The Black History Walks website has a useful list of ways to help combat negative media portrayal of black people.
Some of the suggestions are:
- Go out of your way to attend events, prove there is demand
- Buy original dvds with positive images direct from source
- Check out www.colourfulradio.com and www.voxafrica.com
- Read Frantz Fanon Wretched of the Earth and Brainwashed by Tim Burrell
- Decorate your house/office with positive images
- Challenge stereotypical comments
- Write to editors/directors if you see inaccurate portrayals
In line with the last two points I contacted ASA (Advertising Standards Agency) about the Cadbury Dairy Milk ads which likened super model Naomi Campbell to a chocolate bar. Despite that Naomi Campbell threatened to sue Cadbury’s, and stated that she was hurt and insulted by the ads, apparently we were only three people that complained.
It was quite surprising as the web was rife with commentary about the ad. Of course, many people might not have found the ad offensive. The ASA point out to me how people have varying opinions on what is ‘bad taste’. The ASA also argue that “the ad was likely to be understood to refer to Naomi Campbell’s reputation for “diva-style” behaviour rather than her race”. Seeing that chocolate doesn’t have an attitude I failed to make that immediate link but I agree that she is seen as a diva.
As ASA received only four complaints about the campaign, three from members of the public and one from OBV, and due to their sentiments about the ad’s suitability, they did not find rounds to intervene. Whatever our views about this particular ad, the correspondence got me wondering if we complain often enough about black people being negatively portrayed in media, what do you think? Are we so used to stereotypical images that we see no point in reacting when something rubs us the wrong way?
Posting ASA’s response in the case it’s of interest.
Dear Ms Salami
CADBURY TREBOR BASSETT SERVICES LTD
Thank you for contacting the Advertising Standards Authority.
I should say right at the start that the ASA Council has considered your complaint but didn’t think there were sufficient grounds for us to intervene. Let me explain.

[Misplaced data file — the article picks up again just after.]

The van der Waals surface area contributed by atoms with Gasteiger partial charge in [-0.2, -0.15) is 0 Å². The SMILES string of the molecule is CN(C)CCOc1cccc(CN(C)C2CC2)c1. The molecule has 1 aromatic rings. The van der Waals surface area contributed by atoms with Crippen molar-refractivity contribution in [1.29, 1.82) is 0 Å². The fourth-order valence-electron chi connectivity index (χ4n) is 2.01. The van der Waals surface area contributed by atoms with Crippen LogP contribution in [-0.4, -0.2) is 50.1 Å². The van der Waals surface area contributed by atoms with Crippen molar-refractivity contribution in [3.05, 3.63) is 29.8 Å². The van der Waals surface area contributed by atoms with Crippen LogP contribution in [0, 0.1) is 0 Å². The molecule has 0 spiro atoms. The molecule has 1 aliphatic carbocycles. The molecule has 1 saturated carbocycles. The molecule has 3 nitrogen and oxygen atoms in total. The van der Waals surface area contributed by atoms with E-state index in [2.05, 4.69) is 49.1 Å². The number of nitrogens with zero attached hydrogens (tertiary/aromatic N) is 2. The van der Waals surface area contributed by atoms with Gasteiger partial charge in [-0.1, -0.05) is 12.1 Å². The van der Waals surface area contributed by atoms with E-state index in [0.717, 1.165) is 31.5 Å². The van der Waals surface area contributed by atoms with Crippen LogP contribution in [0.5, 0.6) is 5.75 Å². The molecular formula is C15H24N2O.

Our Code says that ads should contain nothing that is likely to cause serious or widespread offence. The ASA bases its judgments on the content of the ad and the medium, audience, product type and prevailing standards in society.
Complaints about offence often require difficult judgements but we don’t intervene where advertising is simply criticised for being in poor taste. Apart from freedom of speech considerations, even well-intentioned and thoughtful people will have different and sometimes contradictory opinions about what constitutes ‘bad taste’ or should be prohibited. We can only act if the ad, in our judgement, offends against widely accepted moral, social or cultural standards.
In this case, we didn’t think the advertising was likely to have those effects because we considered that the ad was likely to be understood to refer to Naomi Campbell’s reputation for “diva-style” behaviour rather than her race. On this basis the Council decided that the ad was unlikely to be seen as racist or to cause serious or widespread offence.
We’ve received only three other complaints on the subject so it does seem your concern isn’t widely shared. The number of complaints isn’t the main factor of course – we’ve upheld solo complaints and not intervened when there were hundreds – but it is part of the picture in cases of this kind.
I realise this decision will disappoint you but I’ve passed your comments to the advertiser (without revealing your identity) so they’re aware of your views. And we’ll continue to monitor the response to this campaign.
Our website, www.asa.org.uk, contains information about the ASA and the work we do, including the results of investigations into other complaints, many of which have been upheld.
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Hi! I’m Minna Salami. I’m a writer, blogger, columnist, lecturer and speaker and the founder of the feminist blog, MsAfropolitan, which connects feminism to contemporary culture from an Africa-centred perspective. I’ve been listed alongside Michelle Obama and Angelina Jolie as one of “twelve women changing the world” by ELLE and my work has been used as a resource and case study at universities around the world. Like what you just read? Sign up above to receive new posts directly in your inbox.